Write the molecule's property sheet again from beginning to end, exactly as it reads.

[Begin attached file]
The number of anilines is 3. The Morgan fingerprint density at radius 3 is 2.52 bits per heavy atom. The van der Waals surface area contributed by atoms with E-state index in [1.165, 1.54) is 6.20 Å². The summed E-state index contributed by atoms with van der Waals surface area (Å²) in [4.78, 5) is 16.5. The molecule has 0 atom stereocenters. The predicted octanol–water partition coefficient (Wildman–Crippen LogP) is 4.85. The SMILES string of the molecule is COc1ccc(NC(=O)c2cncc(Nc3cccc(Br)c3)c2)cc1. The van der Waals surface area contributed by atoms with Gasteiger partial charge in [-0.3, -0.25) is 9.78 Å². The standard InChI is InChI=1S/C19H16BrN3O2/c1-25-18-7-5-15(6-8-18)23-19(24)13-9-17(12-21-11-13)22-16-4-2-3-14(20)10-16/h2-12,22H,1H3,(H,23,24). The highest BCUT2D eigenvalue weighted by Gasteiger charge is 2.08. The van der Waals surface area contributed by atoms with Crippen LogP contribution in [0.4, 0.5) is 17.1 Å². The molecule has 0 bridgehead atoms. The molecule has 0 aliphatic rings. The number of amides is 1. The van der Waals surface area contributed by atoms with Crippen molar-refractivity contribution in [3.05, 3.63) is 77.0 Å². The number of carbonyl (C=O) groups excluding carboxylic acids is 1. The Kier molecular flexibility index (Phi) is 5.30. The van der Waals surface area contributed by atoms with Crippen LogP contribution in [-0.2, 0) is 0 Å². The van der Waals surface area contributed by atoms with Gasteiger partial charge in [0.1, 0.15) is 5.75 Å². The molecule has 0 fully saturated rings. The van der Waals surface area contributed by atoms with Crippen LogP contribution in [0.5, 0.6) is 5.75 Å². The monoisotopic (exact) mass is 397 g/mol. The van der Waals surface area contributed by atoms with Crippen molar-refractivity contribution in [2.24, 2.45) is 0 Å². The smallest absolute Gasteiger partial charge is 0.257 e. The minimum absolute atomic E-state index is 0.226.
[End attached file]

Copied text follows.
The number of anilines is 3. The Morgan fingerprint density at radius 3 is 2.52 bits per heavy atom. The van der Waals surface area contributed by atoms with E-state index in [1.165, 1.54) is 6.20 Å². The summed E-state index contributed by atoms with van der Waals surface area (Å²) in [4.78, 5) is 16.5. The molecule has 0 atom stereocenters. The predicted octanol–water partition coefficient (Wildman–Crippen LogP) is 4.85. The SMILES string of the molecule is COc1ccc(NC(=O)c2cncc(Nc3cccc(Br)c3)c2)cc1. The van der Waals surface area contributed by atoms with Gasteiger partial charge in [-0.3, -0.25) is 9.78 Å². The standard InChI is InChI=1S/C19H16BrN3O2/c1-25-18-7-5-15(6-8-18)23-19(24)13-9-17(12-21-11-13)22-16-4-2-3-14(20)10-16/h2-12,22H,1H3,(H,23,24). The highest BCUT2D eigenvalue weighted by Gasteiger charge is 2.08. The van der Waals surface area contributed by atoms with Crippen LogP contribution in [0.4, 0.5) is 17.1 Å². The molecule has 0 bridgehead atoms. The molecule has 0 aliphatic rings. The number of amides is 1. The van der Waals surface area contributed by atoms with Crippen molar-refractivity contribution in [3.05, 3.63) is 77.0 Å². The number of carbonyl (C=O) groups excluding carboxylic acids is 1. The Kier molecular flexibility index (Phi) is 5.30. The van der Waals surface area contributed by atoms with Crippen LogP contribution in [-0.2, 0) is 0 Å². The van der Waals surface area contributed by atoms with Gasteiger partial charge in [0.1, 0.15) is 5.75 Å². The molecule has 0 fully saturated rings. The van der Waals surface area contributed by atoms with Crippen LogP contribution in [0.5, 0.6) is 5.75 Å². The monoisotopic (exact) mass is 397 g/mol. The van der Waals surface area contributed by atoms with Crippen molar-refractivity contribution in [2.24, 2.45) is 0 Å². The smallest absolute Gasteiger partial charge is 0.257 e. The minimum absolute atomic E-state index is 0.226.